Braking Up is Hard to Do

Braking Up is Hard to Do | Millennials with Meaning

I have kind of a lead foot. I come by it honestly because several of my family members have raced cars (So not my fault – it’s genetic! 😉)

I tend to always drive a little faster than necessary and then brake quickly. It’s dumb for many reasons – safety, gas mileage, enabling of my poor time management skills – but it makes me feel like I’m being productive and getting where I need to be faster.

Last month my brakes started acting up after I drove through a construction zone. I figured a little piece of gravel had gotten stuck and I rolled my eyes at the inconvenience. I put off making an appointment to get my vehicle checked out, and when I finally did, I was shocked.

“You’re lucky you came in when you did,” I was lectured. “If you had waited any longer, your brakes would have been totally shot! There’s no padding left!”

Whoops.

I was very surprised, because I’d just had an inspection with my oil change a few weeks before, and nobody had said a word about the brakes. I thought they were fine! I assumed somebody else would tell me if there was any cause for concern. I was clearly incorrect.

Ultimately, it was my responsibility, and I wasn’t paying close enough attention. My brakes weren’t working how they should, and it was on me.

My friend and I were talking the other day, and we realized it’s kind of the same way in dating. You are responsible for your own brakes, and if you expect someone else to own that task, you’re likely to find yourself in a danger zone.

In dating, your boundaries are kind of like your brakes. If you don’t know what they are, where they are, and how to put them to work, you put yourself at risk. You might be counting on a friend, a family member, or the person you’re dating to speak up when there’s danger ahead, but you’re never guaranteed a warning from anybody.

You are responsible for putting your brakes on when the situation calls for it, and you need to make sure they’re in working order. And, as I learned, that there’s enough padding around them.

I once dated a guy I knew I shouldn’t. We weren’t serious, it didn’t last long, and nothing happened. But I knew in my spirit that he was wrong for me and I dated him anyway because I was pushing 30 and tired of waiting, even though I knew I was playing with fire just by going out for dinner and a movie.

Not one person in my life questioned it.

The thing was, by all appearances, everything seemed harmless. This guy was nice, he was gainfully employed, and he even went to church! Weekly! But I knew that I knew that I knew he was not right for me.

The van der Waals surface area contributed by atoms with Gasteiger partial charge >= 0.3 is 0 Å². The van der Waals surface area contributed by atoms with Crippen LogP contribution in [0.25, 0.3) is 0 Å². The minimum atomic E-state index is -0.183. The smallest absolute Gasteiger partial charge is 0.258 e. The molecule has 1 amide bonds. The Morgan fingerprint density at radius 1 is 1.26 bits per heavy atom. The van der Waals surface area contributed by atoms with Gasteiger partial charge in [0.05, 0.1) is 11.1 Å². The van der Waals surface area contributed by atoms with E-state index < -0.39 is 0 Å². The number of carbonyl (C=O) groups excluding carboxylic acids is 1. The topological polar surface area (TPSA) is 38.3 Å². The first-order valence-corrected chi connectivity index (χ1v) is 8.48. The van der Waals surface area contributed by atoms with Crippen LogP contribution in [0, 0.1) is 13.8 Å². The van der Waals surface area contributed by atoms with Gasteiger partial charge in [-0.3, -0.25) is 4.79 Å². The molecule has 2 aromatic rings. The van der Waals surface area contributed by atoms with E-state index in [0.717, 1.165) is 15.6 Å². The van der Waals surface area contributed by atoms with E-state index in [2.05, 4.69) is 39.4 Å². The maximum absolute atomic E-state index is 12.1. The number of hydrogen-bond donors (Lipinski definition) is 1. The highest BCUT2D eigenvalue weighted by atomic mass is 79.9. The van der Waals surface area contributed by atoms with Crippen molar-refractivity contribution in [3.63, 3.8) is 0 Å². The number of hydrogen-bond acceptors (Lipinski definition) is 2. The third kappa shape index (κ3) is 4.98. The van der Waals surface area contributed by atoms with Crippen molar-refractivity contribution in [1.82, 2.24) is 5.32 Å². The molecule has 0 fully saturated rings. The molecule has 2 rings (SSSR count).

Everyone around me vocalized their support. So I dated him until he ghosted me, and then I counted my lucky stars he had done me such a favor (even though I firmly believe ghosting is THE. ABSOLUTE. WORST. DON’T DO IT!!), because I should have ended things myself and didn’t.

Me? My boundary is often dating itself. This is by no means true for everybody, but it is for me. When I date someone, I am at risk of marrying him. That can be a good thing, certainly, but it can also be a bad thing if it’s the wrong guy.

I know better than to date a guy I wouldn’t marry. I need to put my brakes to use before I even agree to a date. Any guy who plainly fails to meet my list of qualifications for a spouse – or just robs me of my peace – needs to be a no.

When I disregard this boundary? I get too close to the danger zone. And in my experience, other people aren’t always even aware of the danger I put myself in. If they are, they don’t necessarily speak up.

It’s all on me. My boundaries? They’re up to me. The brakes on my car? My responsibility.

Our God is a God who protects his children – that’s for sure! But the second we move outside of his will, his protection is no longer guaranteed. If we know we’re veering off his path, we need to hit the brakes – and the sooner, the better.

Personally, I’ve learned to be pretty hard on my brakes. It might not always bode well for my car, but in dating and in life, it’s not such a bad thing.

Work those brakes, friends. You might be the only one who recognizes when it’s time to put them to use.

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There are 2 comments

  1. Kate

    I had a similar situation, I knew the guy was wrong for me and I dated him anyways. I had no intention of marrying him and he didn’t even go to church, unless I took him. He pressured me into doing stuff I wasn’t ready for or interested in doing. I did it and now I regret it, some people think it’s stupid because I ended it before we went to far but I still wish I had just never started dating and I think we went to far. I should have slammed on the brakes early on, but it went on for three months before I realized dating a guy with no job or aspirations or even a licence to drive was a bad idea. I didn’t want to marry a guy with no future, so we should have never started.
    This is an important message everyone should listen to!

    1. millennialswithmeaning

      Thanks for your comment, Kate! I think most of us make a mistake like that at least once, but also I think that by telling our stories, we can help prevent others from making the same mistakes! The safest bet is always to listen to that still, small voice inside that either says “This is right” or “This is not right.”

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